Let’s now consider the idea of a network. Again turning to the dictionary, we find that a network is simply “a system of interrelated elements.” Owing to this definition; and only for the purposes of this essay, we will treat the terms “network” and “system” as synonyms. Thus, we may now generalize and say that complexity is: “the state of a system or network that is defined or otherwise characterized by the intricate arrangements of connections between its many nodes.”
As a matter of abstraction, we can reduce the latter definition to a couple of factors; namely, nodes and connectors. Just as the name would imply, a node is a terminal point, much like the hub on a wagon wheel; where the spokes are connectors. While the hub has a system role, so do the spokes.
For the sake of argument, suppose we have a network that consists of only two nodes (N = 2) and one connector (C = 1). In this case, the complexity factor would be M = 3 since there are N = 2 nodes and C = 1 connector, or simply M = N + C = 2 + 1 = 3. To better visualize this particular case, the reader is directed to the upper left-hand side of the graphic provided below. From this graphic, it should be apparent that as the number of nodes increase, the number of possible connections also increases, but at a disproportional rate.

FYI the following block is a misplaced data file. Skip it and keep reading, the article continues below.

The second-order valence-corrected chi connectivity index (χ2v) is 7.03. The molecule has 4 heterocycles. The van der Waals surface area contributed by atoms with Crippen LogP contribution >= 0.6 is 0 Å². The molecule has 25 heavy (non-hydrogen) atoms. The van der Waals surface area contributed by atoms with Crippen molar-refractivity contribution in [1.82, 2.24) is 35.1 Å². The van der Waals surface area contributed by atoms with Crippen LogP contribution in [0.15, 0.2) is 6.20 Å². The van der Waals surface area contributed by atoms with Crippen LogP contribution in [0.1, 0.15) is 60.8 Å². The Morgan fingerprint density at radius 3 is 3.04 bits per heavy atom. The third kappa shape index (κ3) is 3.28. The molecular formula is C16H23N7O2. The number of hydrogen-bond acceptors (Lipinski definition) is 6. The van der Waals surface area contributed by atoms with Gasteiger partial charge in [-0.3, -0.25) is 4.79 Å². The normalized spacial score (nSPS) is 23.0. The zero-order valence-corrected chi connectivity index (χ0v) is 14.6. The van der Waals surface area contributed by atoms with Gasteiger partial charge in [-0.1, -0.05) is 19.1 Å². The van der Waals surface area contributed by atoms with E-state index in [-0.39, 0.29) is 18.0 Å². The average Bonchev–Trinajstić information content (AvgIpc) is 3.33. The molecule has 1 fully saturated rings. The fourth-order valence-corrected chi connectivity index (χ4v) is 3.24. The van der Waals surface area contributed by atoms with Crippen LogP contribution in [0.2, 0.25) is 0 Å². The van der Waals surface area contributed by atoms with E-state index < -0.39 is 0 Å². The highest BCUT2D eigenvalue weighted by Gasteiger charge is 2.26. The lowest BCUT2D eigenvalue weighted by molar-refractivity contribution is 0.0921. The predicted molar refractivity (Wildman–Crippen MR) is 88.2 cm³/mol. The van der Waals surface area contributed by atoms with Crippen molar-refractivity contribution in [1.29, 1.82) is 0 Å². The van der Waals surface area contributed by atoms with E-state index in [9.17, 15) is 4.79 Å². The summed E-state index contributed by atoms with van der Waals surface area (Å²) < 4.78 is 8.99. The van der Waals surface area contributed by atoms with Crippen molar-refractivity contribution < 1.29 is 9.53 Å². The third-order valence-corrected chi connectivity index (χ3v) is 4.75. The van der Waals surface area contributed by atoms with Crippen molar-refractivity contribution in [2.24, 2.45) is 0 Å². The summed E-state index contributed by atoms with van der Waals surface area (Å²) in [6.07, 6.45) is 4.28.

The idea of forming small networks (sub-systems) into larger networks (systems) is not new. This design strategy has been demonstrated to yield many benefits. To extend our discussion, with must now give due consideration to Metcalfe’s Law. Essentially, this law can be used to determine the number of unique connections (C) in a network based on the total number of nodes (N) in the network. The relationship can be expressed as C = N(N − 1)/2.
Applying the Concepts
To better illustrate the ideas discussed thus far, consider the instance of N = 5 nodes. Given this circumstance, we might logically ask: “If a network has 5 nodes, how many possible connections could exist?” To answer this question, we can directly compute the number of connections (C) by way of the relation: C = N(N − 1) / 2 = 5(5-1) / 2 = 10.